Although metropolitan Philadelphia has a surplus of houses for sale, and time on market has doubled over the last year, just about every study and survey over the last nine months had indicated that this region is not in as bad shape as many others.
The PMI survey confirms that. Rankings of risk run from 1 to 5, with 1 the highest. Metropolitan Philadelphia gets a 4, the second-lowest category, which is "characterized by low to moderate levels of price volatility and acceleration, moderately high levels of housing affordability, and relatively weaker labor markets," according to Mark F. Milner, PMI's chief risk officer.
High-risk areas include the usual suspects - Riverside, Calif.; Phoenix; Las Vegas; and West Palm Beach, Fla. - with Phoenix and Las Vegas experiencing a slowing of appreciation that puts them at the top of the list.
The lowest-risk areas are in the industrial Midwest, which has shown continued stress, including the highest mortgage-delinquency and foreclosure rates, because of loss of high-paying factory jobs and little or no economic growth or housing appreciation.
When Milner says Philadelphia has a relatively weaker labor market, he doesn't mean there's an employment problem here. In fact, economists consider the diversity of employment a plus for this region.
Rather, PMI measures employment by a "demeaned" rate, which means that the current rate for this metropolitan statistical area is compared with Philadelphia's average rate for the previous five years.
A negative value for the demeaned rate would show that the current rate is below the historical average, meaning a strong labor market. A positive value would indicate a weak labor market. Philadelphia's value is minus 0.68 - not bad, but not great.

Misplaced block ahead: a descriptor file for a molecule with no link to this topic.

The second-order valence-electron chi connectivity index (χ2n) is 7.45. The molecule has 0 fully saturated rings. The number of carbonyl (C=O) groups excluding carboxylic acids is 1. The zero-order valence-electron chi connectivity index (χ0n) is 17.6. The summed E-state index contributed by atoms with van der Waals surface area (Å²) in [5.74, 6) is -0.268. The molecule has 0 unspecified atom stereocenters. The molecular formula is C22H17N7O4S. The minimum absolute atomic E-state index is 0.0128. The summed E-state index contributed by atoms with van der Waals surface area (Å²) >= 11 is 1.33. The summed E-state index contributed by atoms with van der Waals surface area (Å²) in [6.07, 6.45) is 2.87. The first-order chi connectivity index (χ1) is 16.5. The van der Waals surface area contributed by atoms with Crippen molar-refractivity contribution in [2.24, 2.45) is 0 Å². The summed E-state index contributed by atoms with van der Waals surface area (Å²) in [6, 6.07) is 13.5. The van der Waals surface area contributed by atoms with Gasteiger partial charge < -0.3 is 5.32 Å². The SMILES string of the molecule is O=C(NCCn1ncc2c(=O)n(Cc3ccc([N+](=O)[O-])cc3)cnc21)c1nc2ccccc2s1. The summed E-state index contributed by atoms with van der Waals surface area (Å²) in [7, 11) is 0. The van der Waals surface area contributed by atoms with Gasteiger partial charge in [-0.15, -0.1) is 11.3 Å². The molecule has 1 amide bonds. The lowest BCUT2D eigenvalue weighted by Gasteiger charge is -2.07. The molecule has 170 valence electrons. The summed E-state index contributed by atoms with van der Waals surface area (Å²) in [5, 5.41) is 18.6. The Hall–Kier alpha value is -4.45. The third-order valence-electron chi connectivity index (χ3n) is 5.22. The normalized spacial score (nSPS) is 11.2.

Affordability is measured using a baseline score of 100 established in 1995. If the score is above 100, houses have become more affordable; below, they are less so.
Though the PMI index (and a lot of other statistics) show that home prices in this region are continuing to appreciate, they are not rising as fast as they were in the last few years.
So the affordability score for Philadelphia in the first quarter of 2007 was 93.4. In the fourth quarter of 2006, it was 97.0, which means that houses here have become less affordable in the last six months.
That could be good news for sellers (good and bad being relative terms), but it is not for marginal buyers who have waited for median prices to drop into their range. Factor in, too, that the subprime mess has forced many lenders to tighten underwriting standards, so lower-income buyers who might have been able to obtain a mortgage a year ago are shut out of the market now.
An economist told me a few months ago that even though prices in this region had not climbed in the same frenzied way as they did in Las Vegas, Phoenix, California and Florida, they still needed to come down so that more buyers could get into the market.
This makes perfect sense, yet it's very hard for a real estate agent to bring that message to a seller who's still using as a price benchmark what his neighbor's house brought two years ago.
For the first quarter of 2007, prices in this region appreciated 5.63 percent, close to the national historical annual average of 5.5 percent. In the first quarter of 2006, they appreciated 13.72 percent.
These are only numbers, based on computerized statistical models. All real estate is local, right down to the street or block, and a lot of things - even how the house looks in the light of day - can determine how fast a house sells and for how much.
So far, however, the numbers still look pretty good.
"On the House" appears Sundays in The Inquirer. Contact Alan J. Heavens at 215-854-2472 or email@example.com.